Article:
Communicable Disease Surveillance

Washington state is seeing an increase in cases of RSV (respiratory syncytial virus). RSV is a common respiratory virus that causes cold and COVID-like symptoms, including runny nose, coughing, sneezing, and fever. Most people recover from RSV in a week or two. However, it may cause serious symptoms in infants, young children, and older adults.

If you or your family have symptoms that include trouble breathing or dehydration, call your doctor or pediatrician or go to a hospital core care. You should avoid a trip to the emergency department unless you have serious symptoms.

RSV can spread through airborne droplets or from touching surfaces with the virus on them. To prevent spreading RSV, regularly cover your coughs and wash your hands with soap and water for at least 20 seconds. If you believe you have RSV or cold-like symptoms, you should stay at home and avoid close contact with others. If you need to leave home while sick, please consider wearing a mast to prevent spreading RSV to others.

For more information about preventing the spread of flu, visit knockoutflu.org.

Washington State Department of Health (DOH) News Releases

DOH strongly urges individuals get vaccinated to prevent spread of flu (English)
El Departamento de Salud de Washington insta a las personas a vacunarse para evitar la propagación de la gripe (Spanish)
Celebrating safely this holiday season (English)
Celebraciones seguras para esta temporada de fiestas (Spanish)


Washington State Department of Health (DOH) Informational Videos on RSV

RSV: I'm hearing a lot about RSV right now. What is going on? - YouTube
RSV: What can I do if my child/family is sick, and needs to see a doctor? - YouTube
RSV: How can I prevent my child/family from getting sick? - YouTube
RSV: I’m hearing a lot about hospitals being impacted by RSV. What is going on right now? - YouTube
RSV: How can I prevent my child/family from getting sick? - YouTube
RSV: What do I do if my child is really sick? - YouTube
RSV: What is important to keep in mind now that we’re heading into the holiday season? - YouTube
RSV: Are nursing lines helpful? - YouTube
RSV: Estoy preocupada por el VRS. ¿Cómo mantengo a salvo a mi hijo/familia? - YouTube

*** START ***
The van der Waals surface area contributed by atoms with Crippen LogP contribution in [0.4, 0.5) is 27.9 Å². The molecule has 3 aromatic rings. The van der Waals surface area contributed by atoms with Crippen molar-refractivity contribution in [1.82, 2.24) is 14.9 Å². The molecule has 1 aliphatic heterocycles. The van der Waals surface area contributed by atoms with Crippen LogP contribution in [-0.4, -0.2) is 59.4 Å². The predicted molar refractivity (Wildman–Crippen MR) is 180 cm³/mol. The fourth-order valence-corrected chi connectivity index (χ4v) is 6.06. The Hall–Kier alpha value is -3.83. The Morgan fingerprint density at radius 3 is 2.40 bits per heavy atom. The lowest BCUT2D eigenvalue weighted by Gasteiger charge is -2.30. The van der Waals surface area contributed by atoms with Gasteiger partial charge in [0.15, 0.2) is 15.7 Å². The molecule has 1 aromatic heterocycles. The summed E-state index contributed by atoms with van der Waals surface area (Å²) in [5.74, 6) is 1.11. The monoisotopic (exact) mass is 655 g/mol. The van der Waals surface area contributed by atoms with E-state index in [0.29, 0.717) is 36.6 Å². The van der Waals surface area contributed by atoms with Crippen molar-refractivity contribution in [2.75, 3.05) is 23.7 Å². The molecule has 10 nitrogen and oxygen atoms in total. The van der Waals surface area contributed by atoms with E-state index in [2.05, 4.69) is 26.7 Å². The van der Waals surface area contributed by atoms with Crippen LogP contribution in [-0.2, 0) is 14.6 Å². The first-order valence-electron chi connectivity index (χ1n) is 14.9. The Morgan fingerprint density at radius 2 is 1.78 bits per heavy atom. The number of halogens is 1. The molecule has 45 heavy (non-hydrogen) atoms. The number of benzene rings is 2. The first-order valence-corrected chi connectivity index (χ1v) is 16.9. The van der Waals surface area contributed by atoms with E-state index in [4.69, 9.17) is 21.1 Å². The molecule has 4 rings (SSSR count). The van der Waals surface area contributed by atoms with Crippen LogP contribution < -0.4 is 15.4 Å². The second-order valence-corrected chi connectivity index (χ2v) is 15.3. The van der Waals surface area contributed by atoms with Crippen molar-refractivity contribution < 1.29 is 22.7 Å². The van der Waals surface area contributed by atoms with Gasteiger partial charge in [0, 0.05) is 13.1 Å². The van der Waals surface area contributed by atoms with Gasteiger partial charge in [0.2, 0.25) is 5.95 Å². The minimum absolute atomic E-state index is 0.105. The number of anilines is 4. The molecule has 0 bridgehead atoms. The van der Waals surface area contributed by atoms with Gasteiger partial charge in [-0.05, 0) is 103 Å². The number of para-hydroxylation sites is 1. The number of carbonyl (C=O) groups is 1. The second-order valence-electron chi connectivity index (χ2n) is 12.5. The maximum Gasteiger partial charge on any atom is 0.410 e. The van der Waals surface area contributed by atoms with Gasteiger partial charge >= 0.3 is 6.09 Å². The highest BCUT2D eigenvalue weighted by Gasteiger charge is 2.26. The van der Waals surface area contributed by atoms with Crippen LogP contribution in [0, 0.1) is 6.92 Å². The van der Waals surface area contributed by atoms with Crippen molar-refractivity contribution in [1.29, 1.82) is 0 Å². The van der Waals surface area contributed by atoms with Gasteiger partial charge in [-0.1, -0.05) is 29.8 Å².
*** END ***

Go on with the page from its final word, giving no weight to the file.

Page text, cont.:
1. Emily Mason

    Public Health Nurse, CD Lead

  2. Community Health Services

    Physical Address
    145 Rhone Street
    Friday Harbor, WA 98250

    Mailing Address
    P.O. Box 607
    Friday Harbor, WA 98250

    Phone: : 360-378-4474
    Fax: : 360-378-7036

Is it COVID, flu, a cold, RSV, or allergies

We rely on healthcare providers, laboratories, and hospitals to report certain communicable diseases to us. Reporting communicable diseases helps protect our community and assists our efforts around disease prevention, surveillance, and outbreak response/investigation. Learn more about required notifiable conditions.

COVID-19 is a notifiable condition.

To report a positive over-the-counter COVID-19 test result, click here.

To learn what you should do if you test positive with an over-the-counter COVID-19 test, click here.

To access the San Juan County COVID-19 data dashboard, click here.

Monkeypox Virus (MPV)


For more information about MPV or for vaccine clinic appointments for high-risk individuals, please visit our MPV page here.


Vaccine for MPV is currently limited to: (1) those who have been directly exposed; (2) are close contacts of those who have been diagnosed; (3) are a probable case of MPV; and/or (4) certain high-risk individuals. Speak with a health care provider to find out if you are considered a high-risk individual and should receive the MPV vaccine.

Get answers to your questions about Monkeypox virus (MPV): Call 1-833-829-HELP

People across Washington can now call 1-833-829-HELP for the latest information on Monkeypox virus (MPV). This call center is an expansion of DOH’s efforts to provide information to Washingtonians. Through an ongoing partnership with Washington 211, call takers will answer questions about MPV risk factors, vaccine information, testing and treatment from 6:00 a.m. to 10:00 p.m. Monday, and 6:00 a.m.to 6 p.m. Tuesday through Sunday and observed state holidays. In addition to calling 1-833-829-HELP, callers can continue to dial 1-800-525-0127 and press # to be transferred to a Washington 211 specialist. Language assistance is available in 240 languages. Call takers will not be able to schedule vaccine appointments.

The best thing you can do to protect yourself against MPV is to know the risks and take precautions. Despite misinformation, we want to be clear that anyone who has close contact with a person with an infectious rash can get MPV; it is not exclusive to any community. MPV can also spread through touching objects, fabrics and surfaces that have been used by someone with MPV, and contact with respiratory droplets during prolonged face-to-face contact. If you have an unexplained rash, cover it, avoid skin-to-skin contact with others, and see a health care provider. They will determine what testing and treatment may be available.

If you’ve been exposed to someone with MPV, contact a health provider or call one of our public health nurses at 360-378-4474  to discuss whether you are eligible for vaccination. More information is available on the Washington State Department of Health MPV information page.

Additional resource: What You Need to Know About Monkeypox (MPV)

Tuberculosis (TB) Testing

We provide confidential tuberculosis testing and referrals to providers for follow-up care.